Although I never gave birth, a daughter is a particularly special relationship for
a father. We are their first male role model…their first protector.
Eventually they grow up and move on, but for awhile you get to be their everything.
This weekend I walked my daughter down the aisle to marry the man of her dreams.
Becca met her husband-to-be at the University of Maine. They were in the same Thermodynamics
course. Before she found out his name, she called him ThermoGuy. She found out later
his name was Nate DeRocher.
Within a few months they were an item. After a few years she called me at work to
say that he had proposed to her on the top of Mt Washington.
She said yes.
They decided to have their ceremony on the top of Wildcat Mountain, which overlooks
Mt Washington, and is breathtaking. It is also where they vacationed, renting a
condo when they were newly employed engineers. They have their own memories of the
North Conway area, and we all showed up this weekend to wish them a fantastic future.
Leading up to the wedding the details were intense. Getting 100 people to the top
of the mountain, coordinating cakes, DJ’s, a photographer, flowers, guest lists.
Becca and Nate organized it like the engineers they are…checklists, logistics
sessions, texts, emails.
But at the heart of it all were two people in love, ready to give it their best.
We rode up a gondola to have the ceremony at the top of the mountain. At 4,000 feet,
the colors were beautiful, and so was the bride. They were surrounded by people
that loved them, that really, honestly wished them the best.
Becca, two of her best friends, and I rode up on the final gondola. As she told
me the game plan once we got to the top, we turned around to see the White Mountains….a
thick veil of mist muting the brilliant fall colors.
Pictures of the mountains never do them justice.
Becca’s make up was beautiful, and I was glad to see that it did not cover her freckles.
There is a car ad that I have seen before where a little 6 or 7 year old girl is
sitting at the wheel, and you hear a father saying ” now be careful and make sure
to wear your seat belt” The picture cuts to the father and then back to the daughter
who is actually in her late teens and kind of rolling her eyes at her father’s overprotectiveness.
If you young men want to know how it feels to have a daughter, I’m gonna tell you
to watch that.
…Pretty much nails it.
She wrote me a poem one time in her early teens. I still carry it in my wallet:
I’m a little rose
A red one I suppose
Petals just beginning to
Unfold and see the morning dew
I started as a bud so small
In time I’ll become very tall
But for now I’m in between
The awkward stage that’s known as “teen”
An adolescent facing storms
Of foul weather in all its forms
Scorching heat by far the worst
But rain can always quench my thirst
And you are my magic water
My loving, healing, teaching father
You’ve given me the knowledge that I need
To grow a flower from a seed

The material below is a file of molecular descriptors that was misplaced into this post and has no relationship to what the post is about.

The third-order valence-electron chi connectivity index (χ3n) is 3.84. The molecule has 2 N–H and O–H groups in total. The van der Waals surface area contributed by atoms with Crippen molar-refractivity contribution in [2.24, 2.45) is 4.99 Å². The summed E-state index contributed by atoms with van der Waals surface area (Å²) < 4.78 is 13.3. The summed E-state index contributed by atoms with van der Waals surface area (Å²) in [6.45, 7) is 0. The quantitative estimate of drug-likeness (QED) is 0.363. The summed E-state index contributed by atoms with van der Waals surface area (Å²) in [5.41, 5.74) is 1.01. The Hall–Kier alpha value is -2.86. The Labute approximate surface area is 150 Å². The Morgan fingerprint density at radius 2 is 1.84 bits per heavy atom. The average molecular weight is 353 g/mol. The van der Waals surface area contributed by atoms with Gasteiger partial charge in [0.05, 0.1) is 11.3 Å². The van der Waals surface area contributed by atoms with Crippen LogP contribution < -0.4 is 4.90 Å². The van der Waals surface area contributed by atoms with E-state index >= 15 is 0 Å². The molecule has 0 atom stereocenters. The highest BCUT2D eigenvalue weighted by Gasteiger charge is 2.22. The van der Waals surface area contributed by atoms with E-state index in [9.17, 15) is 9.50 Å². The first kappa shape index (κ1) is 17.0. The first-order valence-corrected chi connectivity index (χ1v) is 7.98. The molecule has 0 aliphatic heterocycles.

In days to come I’ll bloom strong and bold
And then one day I’ll become old
At my last sunset as I wilt I will know
That my Dad was the one who helped me grow
So Becca, this is the part where you are blooming strong and bold
Nate is by your side and together you will face storms you don’t even know yet.
So when the weather lets up, take time to smell the roses.
Becca and Nate organized a great reception. Friends and family danced, played games,
and they kicked us out at 10:30–7 hours after the ceremony began. There was a shoe
game, a bunch of dances, lots of music, a few adult beverages and two very special
The night before the wedding, instead of having a rehearsal dinner and a bachelor/bachelorette
party, they decided to bring the bridal party to mystery rooms. I don’t know if
you have heard of these, but basically they lock a bunch of people in a room that
has a theme. Using clues they find in the room, they unlock the door to get out.
When they first told me about it, I worried that if they didn’t get the clues right,
they might never get out. As it turns out, they let you out after an hour even if
you don’t get the locks undone.
I think that should be a mandatory thing for all couples expecting to marry. For
those of you in a long term relationship, I hope you can give me an “Amen” to that.
I mean C’mon, what would be a better way to tell if your potential partner was going
to be an asset or just the first 3 letters in the word if you are locked in a room
and can’t get out. Life leaves you with so many locked rooms, the key to any good
relationship is probably the ability to solve that together. If your partner-to-be
complains that the clues aren’t fair, or they don’t get enough time, or they get
tangled up in their own drama…wouldn’t that be a pretty good indicator of how
it was going to go for the next few decades?
I didn’t ask Becca how her team did. I know she came out of the mystery room with
the same googly eyes for Nate as she had when she went in…I guess at the end of
the day it matters more that you had a good time trying to get out of the locked
Funny thing at the end of the night though. When I went to settle up the bar bill,
I told the bartender to add another drink for the bride and groom. She looked at
me incredulously and said, “So, you want another double bourbon for your daughter?”
Well, that question knocked me off guard a little.
Do I want another double bourbon for my daughter?
That is certainly a good question.
Becca drinks bourbon?
“Actually, she switched earlier in the evening from Scotch” said the bartender
The wedding party emptied the first bottle.
OK, I did not see that coming.
Wait, I thought I was the magic water…..
Have a great week and pop onto my Facebook to
see some pictures of the bride and groom.
I’m so proud of them.
Have a great week
P.S. Thank you for helping our team raise over $7000 for the Bangor Humane Society
at Paws on Parade!!!!